A Sheffield Turner's Tale
Life with an Unsung Hero of Steel
When the Sheffield steel industry dramatically collapsed in the 1980s the stories of its highly-skilled workforce were lost. People left the city in their thousands or disappeared into the army of unemployed. The part they had played in the building of the city became, overnight, unconsidered and unvalued. It has taken a generation for the city to begin to reclaim the stories of the men and women of steel.
This is the tale of one of them, Frank Allott, a lad from the east end of Sheffield who began his working life as an apprentice turner on the eve of war and rose to become Manager of the vast and complex Heavy Machine Shops at Firth Brown. In his forty-four years in the firm he acquired a unique range of experience and knowledge, appreciated by those he worked with not only in Sheffield, but in Canada, Turkey and Brazil.
£9.99 (+ £2 postage)
Mary Buckley, Professor, Cambridge university
Beautifully written and hard to put down, this is an engrossing and touching personal story of a father’s encouraging relationship with his daughter and of his working life in different phases of Sheffield’s steel industry. Sue Allott traces the impact on one family’s life of how and why the steel industry grew and declined as they moved from the closely-knit community of back-to-back housing, to new council house and finally to a purchased semi-detached. It is an important economic and social history of industry and life whose details and emotions should not be lost.
It is also a compelling tribute to a father from a proud daughter. It is a must-read for all only children who were daughters who had loving fathers in the 1950s and 1960s who spurred them on. It includes delightful details of the early student exchanges to Russia, essential reading for anyone who was sent on one and for those who were not.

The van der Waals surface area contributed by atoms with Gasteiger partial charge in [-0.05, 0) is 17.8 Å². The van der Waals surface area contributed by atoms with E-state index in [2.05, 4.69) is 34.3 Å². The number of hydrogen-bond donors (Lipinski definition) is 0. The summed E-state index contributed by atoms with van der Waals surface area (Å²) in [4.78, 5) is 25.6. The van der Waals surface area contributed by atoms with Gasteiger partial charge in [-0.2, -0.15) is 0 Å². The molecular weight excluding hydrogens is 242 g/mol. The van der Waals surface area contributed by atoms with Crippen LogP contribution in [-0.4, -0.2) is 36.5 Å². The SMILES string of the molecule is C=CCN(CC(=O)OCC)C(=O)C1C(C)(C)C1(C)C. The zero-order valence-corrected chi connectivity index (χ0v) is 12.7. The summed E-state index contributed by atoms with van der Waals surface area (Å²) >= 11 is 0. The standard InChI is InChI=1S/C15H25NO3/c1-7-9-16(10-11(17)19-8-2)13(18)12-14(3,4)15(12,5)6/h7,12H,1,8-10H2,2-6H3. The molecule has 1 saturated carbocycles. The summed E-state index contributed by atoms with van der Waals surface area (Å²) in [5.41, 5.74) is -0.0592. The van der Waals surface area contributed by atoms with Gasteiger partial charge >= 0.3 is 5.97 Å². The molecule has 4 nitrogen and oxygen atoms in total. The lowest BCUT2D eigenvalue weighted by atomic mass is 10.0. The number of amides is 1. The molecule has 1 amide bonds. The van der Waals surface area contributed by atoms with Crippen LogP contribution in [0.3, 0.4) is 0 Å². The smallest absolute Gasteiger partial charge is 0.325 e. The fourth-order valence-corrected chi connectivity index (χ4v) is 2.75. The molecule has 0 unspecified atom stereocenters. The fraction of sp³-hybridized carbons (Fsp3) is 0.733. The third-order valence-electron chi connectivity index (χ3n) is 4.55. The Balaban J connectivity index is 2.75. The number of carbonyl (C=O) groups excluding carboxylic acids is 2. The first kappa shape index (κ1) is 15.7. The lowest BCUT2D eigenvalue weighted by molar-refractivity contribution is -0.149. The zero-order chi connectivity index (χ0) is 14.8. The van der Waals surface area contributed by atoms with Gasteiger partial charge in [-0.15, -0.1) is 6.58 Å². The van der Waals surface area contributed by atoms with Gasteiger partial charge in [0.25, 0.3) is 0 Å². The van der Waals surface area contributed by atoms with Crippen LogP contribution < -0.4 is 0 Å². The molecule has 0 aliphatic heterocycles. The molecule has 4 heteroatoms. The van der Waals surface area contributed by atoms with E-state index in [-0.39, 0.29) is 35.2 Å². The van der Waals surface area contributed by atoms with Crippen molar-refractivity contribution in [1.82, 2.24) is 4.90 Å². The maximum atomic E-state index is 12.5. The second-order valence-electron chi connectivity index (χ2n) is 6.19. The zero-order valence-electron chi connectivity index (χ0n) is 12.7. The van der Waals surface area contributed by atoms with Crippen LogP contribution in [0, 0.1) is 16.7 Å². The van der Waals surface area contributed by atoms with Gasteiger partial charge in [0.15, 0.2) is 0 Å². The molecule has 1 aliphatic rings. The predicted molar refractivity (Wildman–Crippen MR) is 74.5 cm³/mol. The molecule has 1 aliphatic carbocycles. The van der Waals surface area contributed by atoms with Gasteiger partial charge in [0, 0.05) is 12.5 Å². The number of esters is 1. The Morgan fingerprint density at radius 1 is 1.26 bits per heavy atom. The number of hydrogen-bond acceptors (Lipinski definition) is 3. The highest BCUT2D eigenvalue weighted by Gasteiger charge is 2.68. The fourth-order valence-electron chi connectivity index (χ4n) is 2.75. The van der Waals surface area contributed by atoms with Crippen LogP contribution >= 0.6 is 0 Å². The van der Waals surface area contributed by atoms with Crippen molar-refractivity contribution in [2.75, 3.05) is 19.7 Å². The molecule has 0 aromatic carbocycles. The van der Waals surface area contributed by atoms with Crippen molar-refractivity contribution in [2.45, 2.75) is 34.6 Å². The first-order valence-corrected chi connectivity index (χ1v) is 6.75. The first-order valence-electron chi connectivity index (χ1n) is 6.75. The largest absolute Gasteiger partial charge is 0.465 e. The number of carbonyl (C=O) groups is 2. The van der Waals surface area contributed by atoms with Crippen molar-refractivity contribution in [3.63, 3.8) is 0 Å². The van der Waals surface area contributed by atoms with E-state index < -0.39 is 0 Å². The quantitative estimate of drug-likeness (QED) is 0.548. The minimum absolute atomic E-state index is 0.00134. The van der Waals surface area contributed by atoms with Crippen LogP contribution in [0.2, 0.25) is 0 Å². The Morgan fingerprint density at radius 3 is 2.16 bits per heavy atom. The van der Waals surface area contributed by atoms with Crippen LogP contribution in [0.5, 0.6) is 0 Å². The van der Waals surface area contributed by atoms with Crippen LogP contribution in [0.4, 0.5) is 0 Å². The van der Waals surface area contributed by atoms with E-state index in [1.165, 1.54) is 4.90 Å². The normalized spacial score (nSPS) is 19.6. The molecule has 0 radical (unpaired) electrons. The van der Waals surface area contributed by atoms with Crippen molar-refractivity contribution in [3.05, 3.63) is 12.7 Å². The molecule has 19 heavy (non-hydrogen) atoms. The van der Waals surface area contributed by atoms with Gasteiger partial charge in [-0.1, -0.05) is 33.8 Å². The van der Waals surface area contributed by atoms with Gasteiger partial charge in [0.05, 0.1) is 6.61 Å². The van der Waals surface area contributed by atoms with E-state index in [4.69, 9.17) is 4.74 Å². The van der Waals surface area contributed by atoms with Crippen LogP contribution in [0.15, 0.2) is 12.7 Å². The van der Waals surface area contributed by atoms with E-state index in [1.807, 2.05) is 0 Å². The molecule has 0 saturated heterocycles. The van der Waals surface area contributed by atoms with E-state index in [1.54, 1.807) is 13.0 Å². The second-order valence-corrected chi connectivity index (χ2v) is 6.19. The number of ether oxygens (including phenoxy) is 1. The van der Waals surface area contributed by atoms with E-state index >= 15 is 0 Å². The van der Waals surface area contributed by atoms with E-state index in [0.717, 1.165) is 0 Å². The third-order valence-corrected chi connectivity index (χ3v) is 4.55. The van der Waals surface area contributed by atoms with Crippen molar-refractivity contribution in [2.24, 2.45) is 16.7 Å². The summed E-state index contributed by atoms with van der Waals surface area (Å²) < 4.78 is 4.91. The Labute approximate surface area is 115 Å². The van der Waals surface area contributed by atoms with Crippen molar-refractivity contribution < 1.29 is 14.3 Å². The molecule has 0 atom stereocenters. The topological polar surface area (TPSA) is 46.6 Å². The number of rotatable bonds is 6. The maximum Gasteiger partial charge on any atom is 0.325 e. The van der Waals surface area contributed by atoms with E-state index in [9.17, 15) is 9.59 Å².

Derek Reed, economist
A Sheffield Turner’s Tale is a moving and hilarious mixture of social history and the biography of a remarkable man. The backdrop of industrial Sheffield from the 1950s to the 1990s will strike a chord with anybody who has memories either of the working class life and upward social mobility of the fifties, sixties and seventies, or of the economic wrecking ball of the Thatcher years.
As for the book’s principal hero, Frank Allott, his humour, integrity, intellectual curiosity and occasional cussedness, as he rose from the shop floor to weighty management responsibilities in the Sheffield steel industry, no doubt bore the stamp of South Yorkshire, but there’s enough in his character and in his story to make him immediately recognisable to anyone who grew up working class in any other corner of industrial Britain. It is the story of a man who was at once unique and yet emblematic of a time and place that, just a few decades later, seem like another world.